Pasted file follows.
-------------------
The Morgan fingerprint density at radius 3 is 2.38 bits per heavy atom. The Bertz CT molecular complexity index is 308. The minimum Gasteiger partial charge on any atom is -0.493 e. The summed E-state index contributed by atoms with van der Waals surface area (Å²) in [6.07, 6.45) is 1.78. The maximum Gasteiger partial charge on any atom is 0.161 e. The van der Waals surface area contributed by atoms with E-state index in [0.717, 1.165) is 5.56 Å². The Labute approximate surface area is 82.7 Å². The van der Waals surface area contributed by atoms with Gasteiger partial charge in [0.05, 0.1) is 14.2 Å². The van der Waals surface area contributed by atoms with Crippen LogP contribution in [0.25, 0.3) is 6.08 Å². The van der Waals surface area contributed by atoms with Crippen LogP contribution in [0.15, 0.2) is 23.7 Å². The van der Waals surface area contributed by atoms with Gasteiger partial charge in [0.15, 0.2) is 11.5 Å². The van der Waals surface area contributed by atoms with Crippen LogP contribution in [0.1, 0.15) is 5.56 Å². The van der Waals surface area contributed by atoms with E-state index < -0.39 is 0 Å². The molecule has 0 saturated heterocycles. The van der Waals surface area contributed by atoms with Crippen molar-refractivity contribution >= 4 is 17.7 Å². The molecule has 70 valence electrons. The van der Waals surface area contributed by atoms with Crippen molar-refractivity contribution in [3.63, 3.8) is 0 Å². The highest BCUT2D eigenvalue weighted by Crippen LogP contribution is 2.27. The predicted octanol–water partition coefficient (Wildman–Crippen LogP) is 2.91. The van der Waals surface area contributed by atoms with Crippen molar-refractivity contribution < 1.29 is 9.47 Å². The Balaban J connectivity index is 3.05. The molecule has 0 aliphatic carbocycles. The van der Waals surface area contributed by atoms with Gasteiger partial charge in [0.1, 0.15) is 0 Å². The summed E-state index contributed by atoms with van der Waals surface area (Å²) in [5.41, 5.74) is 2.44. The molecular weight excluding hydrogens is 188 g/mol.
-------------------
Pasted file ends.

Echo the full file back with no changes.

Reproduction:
The Morgan fingerprint density at radius 3 is 2.38 bits per heavy atom. The Bertz CT molecular complexity index is 308. The minimum Gasteiger partial charge on any atom is -0.493 e. The summed E-state index contributed by atoms with van der Waals surface area (Å²) in [6.07, 6.45) is 1.78. The maximum Gasteiger partial charge on any atom is 0.161 e. The van der Waals surface area contributed by atoms with E-state index in [0.717, 1.165) is 5.56 Å². The Labute approximate surface area is 82.7 Å². The van der Waals surface area contributed by atoms with Gasteiger partial charge in [0.05, 0.1) is 14.2 Å². The van der Waals surface area contributed by atoms with Crippen LogP contribution in [0.25, 0.3) is 6.08 Å². The van der Waals surface area contributed by atoms with Crippen LogP contribution in [0.15, 0.2) is 23.7 Å². The van der Waals surface area contributed by atoms with Gasteiger partial charge in [0.15, 0.2) is 11.5 Å². The van der Waals surface area contributed by atoms with Crippen LogP contribution in [0.1, 0.15) is 5.56 Å². The van der Waals surface area contributed by atoms with E-state index < -0.39 is 0 Å². The molecule has 0 saturated heterocycles. The van der Waals surface area contributed by atoms with Crippen molar-refractivity contribution >= 4 is 17.7 Å². The molecule has 70 valence electrons. The van der Waals surface area contributed by atoms with Crippen molar-refractivity contribution in [3.63, 3.8) is 0 Å². The highest BCUT2D eigenvalue weighted by Crippen LogP contribution is 2.27. The predicted octanol–water partition coefficient (Wildman–Crippen LogP) is 2.91. The van der Waals surface area contributed by atoms with Crippen molar-refractivity contribution < 1.29 is 9.47 Å². The Balaban J connectivity index is 3.05. The molecule has 0 aliphatic carbocycles. The van der Waals surface area contributed by atoms with Gasteiger partial charge in [0.1, 0.15) is 0 Å². The summed E-state index contributed by atoms with van der Waals surface area (Å²) in [5.41, 5.74) is 2.44. The molecular weight excluding hydrogens is 188 g/mol.